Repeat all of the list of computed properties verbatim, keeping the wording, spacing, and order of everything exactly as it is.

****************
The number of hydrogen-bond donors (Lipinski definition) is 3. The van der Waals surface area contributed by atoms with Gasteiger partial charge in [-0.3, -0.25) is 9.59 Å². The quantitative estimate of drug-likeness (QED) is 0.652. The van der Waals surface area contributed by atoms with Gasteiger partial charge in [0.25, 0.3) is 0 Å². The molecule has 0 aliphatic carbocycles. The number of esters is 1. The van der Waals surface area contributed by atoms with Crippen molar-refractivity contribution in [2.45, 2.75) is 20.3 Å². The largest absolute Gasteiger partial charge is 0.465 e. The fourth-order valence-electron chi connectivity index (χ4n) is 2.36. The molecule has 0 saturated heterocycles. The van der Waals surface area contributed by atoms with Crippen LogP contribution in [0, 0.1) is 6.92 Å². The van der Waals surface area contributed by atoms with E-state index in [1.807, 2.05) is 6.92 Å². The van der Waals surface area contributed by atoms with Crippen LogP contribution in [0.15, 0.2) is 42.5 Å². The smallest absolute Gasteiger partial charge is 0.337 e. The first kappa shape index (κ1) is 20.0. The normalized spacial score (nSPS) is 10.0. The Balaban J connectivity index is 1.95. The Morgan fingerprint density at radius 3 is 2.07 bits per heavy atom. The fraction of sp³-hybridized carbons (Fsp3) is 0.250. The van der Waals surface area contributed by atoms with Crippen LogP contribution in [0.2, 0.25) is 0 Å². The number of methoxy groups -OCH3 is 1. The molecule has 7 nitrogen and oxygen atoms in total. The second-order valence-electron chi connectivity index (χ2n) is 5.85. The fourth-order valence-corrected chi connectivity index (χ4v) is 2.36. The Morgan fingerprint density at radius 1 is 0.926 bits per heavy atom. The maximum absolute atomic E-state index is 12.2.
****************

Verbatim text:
The number of hydrogen-bond donors (Lipinski definition) is 3. The van der Waals surface area contributed by atoms with Gasteiger partial charge in [-0.3, -0.25) is 9.59 Å². The quantitative estimate of drug-likeness (QED) is 0.652. The van der Waals surface area contributed by atoms with Gasteiger partial charge in [0.25, 0.3) is 0 Å². The molecule has 0 aliphatic carbocycles. The number of esters is 1. The van der Waals surface area contributed by atoms with Crippen molar-refractivity contribution in [2.45, 2.75) is 20.3 Å². The largest absolute Gasteiger partial charge is 0.465 e. The fourth-order valence-electron chi connectivity index (χ4n) is 2.36. The molecule has 0 saturated heterocycles. The van der Waals surface area contributed by atoms with Crippen LogP contribution in [0, 0.1) is 6.92 Å². The van der Waals surface area contributed by atoms with E-state index in [1.807, 2.05) is 6.92 Å². The van der Waals surface area contributed by atoms with Crippen LogP contribution in [0.15, 0.2) is 42.5 Å². The smallest absolute Gasteiger partial charge is 0.337 e. The first kappa shape index (κ1) is 20.0. The normalized spacial score (nSPS) is 10.0. The Balaban J connectivity index is 1.95. The Morgan fingerprint density at radius 3 is 2.07 bits per heavy atom. The fraction of sp³-hybridized carbons (Fsp3) is 0.250. The van der Waals surface area contributed by atoms with Crippen LogP contribution in [0.2, 0.25) is 0 Å². The number of methoxy groups -OCH3 is 1. The molecule has 7 nitrogen and oxygen atoms in total. The second-order valence-electron chi connectivity index (χ2n) is 5.85. The fourth-order valence-corrected chi connectivity index (χ4v) is 2.36. The Morgan fingerprint density at radius 1 is 0.926 bits per heavy atom. The maximum absolute atomic E-state index is 12.2.